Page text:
When setting your schedule for the days ahead, give a time allowance for things like traveling and wrapping up whatever it is you’ll be doing. Because you likely don’t teleport, give yourself anywhere from 15 minutes to an hour for travel time, and an additional 15 to 20 minutes to conclude each task for the day. Also, be sure to end at a reasonable hour, or at least give yourself some rest time throughout the day.

Never forget to give yourself time to eat and sleep. Even 15 to 30 minutes is enough for the eating part; what’s important is that you have time to sit down and take a breather. On the other hand, you should never give yourself less than 6 hours (at least 8 is best) to sleep. Even if you think you get more time by staying up late, being tired and stressed will mean that you work less efficiently and thus do less in the same amount of time.

Learn to Refuse

Jotting down a schedule in a planner or on a calendar is only half the battle, though; you still have to follow your schedule, and that’s where learning to say ‘no’ comes in. You’ll most probably get all sorts of additional things to do like extra hours at work or a party invite during the week. When you say no to all these unplanned events, you help keep your schedule on the right track, especially when you’re really short on time.

Yeah, you’ll most likely seem like a party pooper and chances are good that your boss at work won’t be happy. Remember, though, that it’ll be worth it if you use the time to do more important things instead like working on your academics. Never forget that you have long-term goals to achieve that should take priority over short-term activities.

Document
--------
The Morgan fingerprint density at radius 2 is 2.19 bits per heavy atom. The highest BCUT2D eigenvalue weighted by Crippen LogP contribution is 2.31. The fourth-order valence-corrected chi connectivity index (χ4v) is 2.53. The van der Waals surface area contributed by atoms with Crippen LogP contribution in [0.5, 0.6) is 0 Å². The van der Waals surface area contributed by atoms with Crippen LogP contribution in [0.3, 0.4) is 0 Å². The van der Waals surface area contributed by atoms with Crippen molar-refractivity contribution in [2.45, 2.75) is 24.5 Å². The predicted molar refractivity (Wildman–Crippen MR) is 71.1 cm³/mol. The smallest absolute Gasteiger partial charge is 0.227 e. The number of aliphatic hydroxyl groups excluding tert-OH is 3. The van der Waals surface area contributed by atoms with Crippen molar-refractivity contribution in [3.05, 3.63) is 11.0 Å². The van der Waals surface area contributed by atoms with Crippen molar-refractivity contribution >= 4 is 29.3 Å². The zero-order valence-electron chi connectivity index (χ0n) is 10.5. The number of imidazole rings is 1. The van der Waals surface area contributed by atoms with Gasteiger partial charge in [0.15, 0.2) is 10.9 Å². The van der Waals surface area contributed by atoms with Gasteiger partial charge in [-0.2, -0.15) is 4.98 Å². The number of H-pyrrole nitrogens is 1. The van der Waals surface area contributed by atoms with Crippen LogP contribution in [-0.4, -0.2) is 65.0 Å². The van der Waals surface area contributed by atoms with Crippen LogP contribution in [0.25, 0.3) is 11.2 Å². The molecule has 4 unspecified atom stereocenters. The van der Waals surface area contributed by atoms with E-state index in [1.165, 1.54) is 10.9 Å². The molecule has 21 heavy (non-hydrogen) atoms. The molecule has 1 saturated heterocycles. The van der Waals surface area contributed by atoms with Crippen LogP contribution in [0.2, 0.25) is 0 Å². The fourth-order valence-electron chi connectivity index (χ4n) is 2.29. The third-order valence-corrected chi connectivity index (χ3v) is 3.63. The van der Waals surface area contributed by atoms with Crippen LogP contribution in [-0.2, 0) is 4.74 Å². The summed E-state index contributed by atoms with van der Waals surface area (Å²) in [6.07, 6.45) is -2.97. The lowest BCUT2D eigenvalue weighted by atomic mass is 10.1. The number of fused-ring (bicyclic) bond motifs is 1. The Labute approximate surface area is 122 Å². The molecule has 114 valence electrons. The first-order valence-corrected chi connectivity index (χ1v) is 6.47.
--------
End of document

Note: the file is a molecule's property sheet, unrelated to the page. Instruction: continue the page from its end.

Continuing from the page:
Set Rewards

At the same time, you also shouldn’t sentence yourself to an ascetic lifestyle just because you have a GPA to maintain. Reward yourself every so often, especially right after times of intense, non-stop work or study.

Going full steam ahead with work and academics is the surest road to a burnout period. Remember, you’re only human and there’s a limit to what you can do. There will come a point that mind and body will simply be too tired to function and will refuse to do any more. Rewarding yourself with, say, a movie or some retail therapy helps refresh the mind and mitigate any risks of burnout or exhaustion.

Be strategic with rewarding yourself. You could, for example, plan a nice dinner out with friends or call for a night on the town right after stressful periods like exam week. That way, you get maximum gains for your time while at the same time setting something to look forward to while you’re slaving away.

Work Regularly

As much as cramming is a standard part of the student lifestyle at any school, but that doesn’t mean you should make it a habit. In fact, crammed or rushed work is most often very shoddy and results in a lower-than-usual grade for the output. Try to minimize your cramming by setting regular studying and work hours, as well as dividing coursework into smaller and more manageable bits.